Goodman reported sharing of amplitypes of S. mutans in children who were not related genetically. There was a low rate of transmission which was attributed to short duration and less frequency of contact which may be due to less sharing of utensils and food items as compared to relatively younger age-group children.[7]

When a biofilm gets exposed to highly fermentable carbohydrates, cariogenic oral microorganism such as S. mutans, S. sobrinus and few species of Lactobacillus are naturally selected with continuous acidic exposure along with the limited capacity for buffering by the host leading to decalcification of teeth. This process gets modified via various environment-related factors like: oral hygiene status, fluoride exposure, gender, age and socioeconomic status.[37]


   Conclusion Top


Some of the multiple risk factors which subsidize to cariogenesis are: oral microflora, diet pattern, uptake of fluoride, oral hygiene maintenance, composition and rate of flow of saliva, position of teeth, anatomical traits, genetics and genetic-environmental interaction.[13],[38] In conclusion, the present study has demonstrated numerous unique results for the chromosome locus at 5q12.1-13.3; the 1.7 bp band demonstrated common expression in all studied groups in saliva while in the blood samples, both the 2.5 bp and 2 bp band expressions showed their association with low dental caries susceptibility. Thus, there was a variation in alleleic locations on the studied chromosomal locus in blood and saliva samples. The high-risk caries susceptibility gene 13q31.1 demonstrated no statistical significance in blood while it was found to be absent in saliva samples. Clarke (1924) was the first person to identify 'S. mutans' as a causative pathogenic agent in dental caries. The GtfB is a bacterial cellular component responsible for bacterial adhesion. In this study, the GtfB genetic expression for MS demonstrated variations in expressions thereby indicating different subtypes of S. mutans.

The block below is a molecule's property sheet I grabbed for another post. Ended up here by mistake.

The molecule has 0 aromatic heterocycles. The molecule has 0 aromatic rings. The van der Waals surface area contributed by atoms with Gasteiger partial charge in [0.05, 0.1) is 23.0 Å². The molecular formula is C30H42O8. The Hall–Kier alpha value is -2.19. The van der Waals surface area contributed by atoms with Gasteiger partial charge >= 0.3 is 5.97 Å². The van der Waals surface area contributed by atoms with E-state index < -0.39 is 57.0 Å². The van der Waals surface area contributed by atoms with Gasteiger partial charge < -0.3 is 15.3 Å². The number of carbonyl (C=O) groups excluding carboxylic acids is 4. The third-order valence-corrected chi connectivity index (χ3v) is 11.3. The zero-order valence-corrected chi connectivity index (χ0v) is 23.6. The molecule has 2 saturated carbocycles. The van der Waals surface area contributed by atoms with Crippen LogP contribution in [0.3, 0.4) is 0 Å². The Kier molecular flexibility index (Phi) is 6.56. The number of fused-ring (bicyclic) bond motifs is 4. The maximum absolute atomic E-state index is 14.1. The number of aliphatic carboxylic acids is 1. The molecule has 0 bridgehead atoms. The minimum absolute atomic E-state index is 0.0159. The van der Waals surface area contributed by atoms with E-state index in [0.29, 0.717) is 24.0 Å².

Acknowledgements

Staff and Post-graduate students, Department of Oral Pathology and Department of Pediatric and Preventive Dentistry, MM College of Dental Sciences and Research, M. M. (Deemed to be) University, Mullana, Ambala (Haryana).

Declaration of patient consent

The authors certify that they have obtained all appropriate patient consent forms. In the form the patient(s) has/have given his/her/their consent for his/her/their images and other clinical information to be reported in the journal. The patients understand that their names and initials will not be published and due efforts will be made to conceal their identity, but anonymity cannot be guaranteed.

Financial support and sponsorship

Nil.

Conflicts of interest

There are no conflicts of interest.



 
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    Figures

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    Tables